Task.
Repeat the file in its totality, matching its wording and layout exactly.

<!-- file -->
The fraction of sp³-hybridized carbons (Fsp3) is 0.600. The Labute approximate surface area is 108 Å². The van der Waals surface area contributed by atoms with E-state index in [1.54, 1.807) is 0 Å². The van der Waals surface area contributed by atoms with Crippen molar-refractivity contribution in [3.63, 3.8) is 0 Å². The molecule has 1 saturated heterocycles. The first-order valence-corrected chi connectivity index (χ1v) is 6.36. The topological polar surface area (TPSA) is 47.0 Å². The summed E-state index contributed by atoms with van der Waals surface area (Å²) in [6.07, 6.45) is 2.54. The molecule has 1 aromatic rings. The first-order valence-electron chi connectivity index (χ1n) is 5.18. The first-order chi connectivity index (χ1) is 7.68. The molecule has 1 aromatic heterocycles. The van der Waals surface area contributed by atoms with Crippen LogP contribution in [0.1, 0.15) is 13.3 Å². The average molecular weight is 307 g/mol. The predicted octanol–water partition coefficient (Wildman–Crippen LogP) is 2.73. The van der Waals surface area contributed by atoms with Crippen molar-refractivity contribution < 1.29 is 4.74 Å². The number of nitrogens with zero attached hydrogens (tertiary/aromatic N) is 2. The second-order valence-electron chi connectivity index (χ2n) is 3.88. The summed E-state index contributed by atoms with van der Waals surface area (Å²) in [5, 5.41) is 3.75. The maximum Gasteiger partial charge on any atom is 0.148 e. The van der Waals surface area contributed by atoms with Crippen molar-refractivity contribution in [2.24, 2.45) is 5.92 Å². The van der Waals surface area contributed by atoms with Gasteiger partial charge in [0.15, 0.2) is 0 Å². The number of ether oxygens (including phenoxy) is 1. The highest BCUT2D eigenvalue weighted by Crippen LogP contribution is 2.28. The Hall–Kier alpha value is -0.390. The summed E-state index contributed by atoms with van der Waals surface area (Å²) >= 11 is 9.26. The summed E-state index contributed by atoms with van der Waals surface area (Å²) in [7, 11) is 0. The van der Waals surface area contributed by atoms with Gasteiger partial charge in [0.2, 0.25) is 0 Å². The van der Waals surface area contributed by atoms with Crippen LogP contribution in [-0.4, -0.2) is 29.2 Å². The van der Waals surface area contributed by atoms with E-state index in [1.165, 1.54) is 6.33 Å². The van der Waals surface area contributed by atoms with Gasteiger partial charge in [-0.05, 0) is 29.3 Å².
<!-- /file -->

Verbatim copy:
The fraction of sp³-hybridized carbons (Fsp3) is 0.600. The Labute approximate surface area is 108 Å². The van der Waals surface area contributed by atoms with E-state index in [1.54, 1.807) is 0 Å². The van der Waals surface area contributed by atoms with Crippen molar-refractivity contribution in [3.63, 3.8) is 0 Å². The molecule has 1 saturated heterocycles. The first-order valence-corrected chi connectivity index (χ1v) is 6.36. The topological polar surface area (TPSA) is 47.0 Å². The summed E-state index contributed by atoms with van der Waals surface area (Å²) in [6.07, 6.45) is 2.54. The molecule has 1 aromatic rings. The first-order valence-electron chi connectivity index (χ1n) is 5.18. The first-order chi connectivity index (χ1) is 7.68. The molecule has 1 aromatic heterocycles. The van der Waals surface area contributed by atoms with Crippen LogP contribution in [0.1, 0.15) is 13.3 Å². The average molecular weight is 307 g/mol. The predicted octanol–water partition coefficient (Wildman–Crippen LogP) is 2.73. The van der Waals surface area contributed by atoms with Crippen molar-refractivity contribution < 1.29 is 4.74 Å². The number of nitrogens with zero attached hydrogens (tertiary/aromatic N) is 2. The second-order valence-electron chi connectivity index (χ2n) is 3.88. The summed E-state index contributed by atoms with van der Waals surface area (Å²) in [5, 5.41) is 3.75. The maximum Gasteiger partial charge on any atom is 0.148 e. The van der Waals surface area contributed by atoms with Crippen molar-refractivity contribution in [2.24, 2.45) is 5.92 Å². The van der Waals surface area contributed by atoms with Gasteiger partial charge in [0.15, 0.2) is 0 Å². The number of ether oxygens (including phenoxy) is 1. The highest BCUT2D eigenvalue weighted by Crippen LogP contribution is 2.28. The Hall–Kier alpha value is -0.390. The summed E-state index contributed by atoms with van der Waals surface area (Å²) >= 11 is 9.26. The summed E-state index contributed by atoms with van der Waals surface area (Å²) in [7, 11) is 0. The van der Waals surface area contributed by atoms with Gasteiger partial charge in [0.2, 0.25) is 0 Å². The van der Waals surface area contributed by atoms with Crippen LogP contribution in [-0.4, -0.2) is 29.2 Å². The van der Waals surface area contributed by atoms with E-state index in [1.165, 1.54) is 6.33 Å². The van der Waals surface area contributed by atoms with Gasteiger partial charge in [-0.05, 0) is 29.3 Å².